"Google has been sued by the Authors Guild, and a number of individual authors. This follows similar threats hinted at by the American Association of Publishers. The authors and the publishers consider Google’s latest fantastic idea, Google Print — a project to Google-ize 20,000,000 books — to be “massive copyright infringement.” They have asked a federal court to shut Google Print down.
It is 1976 all over again. [Sony Corp v. Universal City Studios] Then, like now, content owners turned to the courts to stop an extraordinary new technology. Then, like now, copyright is the weapon of choice. But then, like now, the content owners of course don’t really want the court to stop the new technology. Then, like now, they simply want to be paid for the innovations of someone else. Then, like now, the content owners ought to lose.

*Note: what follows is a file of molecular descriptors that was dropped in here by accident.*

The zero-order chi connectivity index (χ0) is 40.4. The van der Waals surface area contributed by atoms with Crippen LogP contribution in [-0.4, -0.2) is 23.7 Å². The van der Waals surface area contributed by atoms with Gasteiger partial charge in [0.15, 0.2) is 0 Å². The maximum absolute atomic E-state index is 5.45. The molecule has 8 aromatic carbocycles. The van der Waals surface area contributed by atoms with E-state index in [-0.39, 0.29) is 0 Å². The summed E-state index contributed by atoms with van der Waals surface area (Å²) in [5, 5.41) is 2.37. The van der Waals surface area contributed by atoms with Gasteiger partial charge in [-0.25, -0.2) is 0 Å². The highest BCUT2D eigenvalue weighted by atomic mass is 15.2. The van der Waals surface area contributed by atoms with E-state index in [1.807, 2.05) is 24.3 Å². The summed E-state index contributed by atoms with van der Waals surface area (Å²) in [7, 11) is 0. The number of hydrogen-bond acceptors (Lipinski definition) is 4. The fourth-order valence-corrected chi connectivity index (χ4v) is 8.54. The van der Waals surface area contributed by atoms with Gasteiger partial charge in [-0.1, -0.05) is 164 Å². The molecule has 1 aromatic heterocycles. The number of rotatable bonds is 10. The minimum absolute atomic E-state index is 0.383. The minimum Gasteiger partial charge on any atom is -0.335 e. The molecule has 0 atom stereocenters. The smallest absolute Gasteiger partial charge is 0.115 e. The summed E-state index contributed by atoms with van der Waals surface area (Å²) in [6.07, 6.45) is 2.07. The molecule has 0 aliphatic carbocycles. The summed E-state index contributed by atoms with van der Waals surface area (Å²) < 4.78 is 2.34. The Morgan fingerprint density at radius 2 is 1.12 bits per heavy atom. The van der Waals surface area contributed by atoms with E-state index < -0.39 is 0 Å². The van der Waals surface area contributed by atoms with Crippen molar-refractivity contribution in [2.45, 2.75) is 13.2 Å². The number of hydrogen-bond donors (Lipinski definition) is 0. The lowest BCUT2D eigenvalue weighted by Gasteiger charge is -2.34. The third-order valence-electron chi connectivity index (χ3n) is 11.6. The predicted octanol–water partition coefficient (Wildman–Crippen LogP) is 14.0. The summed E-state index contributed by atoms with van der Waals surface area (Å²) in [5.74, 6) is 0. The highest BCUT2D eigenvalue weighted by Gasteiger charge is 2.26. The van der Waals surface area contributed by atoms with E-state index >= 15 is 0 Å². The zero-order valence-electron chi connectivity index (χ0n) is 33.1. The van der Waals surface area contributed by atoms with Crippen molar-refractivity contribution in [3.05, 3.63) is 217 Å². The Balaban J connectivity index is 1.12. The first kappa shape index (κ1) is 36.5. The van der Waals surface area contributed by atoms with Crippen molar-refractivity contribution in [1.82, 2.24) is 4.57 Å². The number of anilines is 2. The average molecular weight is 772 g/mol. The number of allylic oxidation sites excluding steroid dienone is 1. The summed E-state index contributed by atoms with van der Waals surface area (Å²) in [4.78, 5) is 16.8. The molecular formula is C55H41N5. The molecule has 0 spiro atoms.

This is the best case to illustrate the story I told at the start of Free Culture. Property law since time immemorial had held that your land reached from the ground to the heavens. Then airplanes were invented — a technology oblivious to this ancient law. A couple of farmers sued to enforce their ancient rights — insisting airplanes can’t fly over land without their permission. And thus the Supreme Court had to decide whether this ancient law — much older than the law of copyright — should prevail over this new technology.
The Supreme Court’s answer was perfectly clear: Absolutely not. “Common sense revolts at the idea,” Justice Douglas wrote. And with that sentence, hundreds of years of property law was gone, and the world was a much wealthier place."
Visit Lessig Blog for the complete post. Oyez has the Oral arguments for the Betamax case available at their site.